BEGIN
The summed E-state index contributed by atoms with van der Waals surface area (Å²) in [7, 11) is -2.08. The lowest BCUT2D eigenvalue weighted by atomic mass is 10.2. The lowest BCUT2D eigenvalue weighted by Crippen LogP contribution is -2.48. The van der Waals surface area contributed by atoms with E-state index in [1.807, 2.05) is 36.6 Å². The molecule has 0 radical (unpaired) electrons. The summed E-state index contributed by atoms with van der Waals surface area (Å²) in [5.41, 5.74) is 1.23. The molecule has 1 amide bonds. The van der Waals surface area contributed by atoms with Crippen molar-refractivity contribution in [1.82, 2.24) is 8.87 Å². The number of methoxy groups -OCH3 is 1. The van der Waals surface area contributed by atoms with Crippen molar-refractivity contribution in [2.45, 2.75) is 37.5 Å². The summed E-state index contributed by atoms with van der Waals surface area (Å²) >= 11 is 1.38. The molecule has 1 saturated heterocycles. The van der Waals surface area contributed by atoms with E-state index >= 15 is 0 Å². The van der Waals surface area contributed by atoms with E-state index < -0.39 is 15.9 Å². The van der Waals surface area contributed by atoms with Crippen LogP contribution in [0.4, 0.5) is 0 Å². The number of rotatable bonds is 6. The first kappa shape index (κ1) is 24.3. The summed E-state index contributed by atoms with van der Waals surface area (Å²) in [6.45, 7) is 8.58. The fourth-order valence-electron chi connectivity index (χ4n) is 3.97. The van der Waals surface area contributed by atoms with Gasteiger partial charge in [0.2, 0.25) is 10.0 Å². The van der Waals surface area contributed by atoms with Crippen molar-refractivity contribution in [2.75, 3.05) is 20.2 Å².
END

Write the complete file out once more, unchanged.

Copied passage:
The summed E-state index contributed by atoms with van der Waals surface area (Å²) in [7, 11) is -2.08. The lowest BCUT2D eigenvalue weighted by atomic mass is 10.2. The lowest BCUT2D eigenvalue weighted by Crippen LogP contribution is -2.48. The van der Waals surface area contributed by atoms with E-state index in [1.807, 2.05) is 36.6 Å². The molecule has 0 radical (unpaired) electrons. The summed E-state index contributed by atoms with van der Waals surface area (Å²) in [5.41, 5.74) is 1.23. The molecule has 1 amide bonds. The van der Waals surface area contributed by atoms with Crippen molar-refractivity contribution in [1.82, 2.24) is 8.87 Å². The number of methoxy groups -OCH3 is 1. The van der Waals surface area contributed by atoms with Crippen molar-refractivity contribution in [2.45, 2.75) is 37.5 Å². The summed E-state index contributed by atoms with van der Waals surface area (Å²) >= 11 is 1.38. The molecule has 1 saturated heterocycles. The van der Waals surface area contributed by atoms with E-state index >= 15 is 0 Å². The van der Waals surface area contributed by atoms with E-state index < -0.39 is 15.9 Å². The van der Waals surface area contributed by atoms with Crippen LogP contribution in [0.4, 0.5) is 0 Å². The number of rotatable bonds is 6. The first kappa shape index (κ1) is 24.3. The summed E-state index contributed by atoms with van der Waals surface area (Å²) in [6.45, 7) is 8.58. The fourth-order valence-electron chi connectivity index (χ4n) is 3.97. The van der Waals surface area contributed by atoms with Gasteiger partial charge in [0.2, 0.25) is 10.0 Å². The van der Waals surface area contributed by atoms with Crippen molar-refractivity contribution in [2.75, 3.05) is 20.2 Å².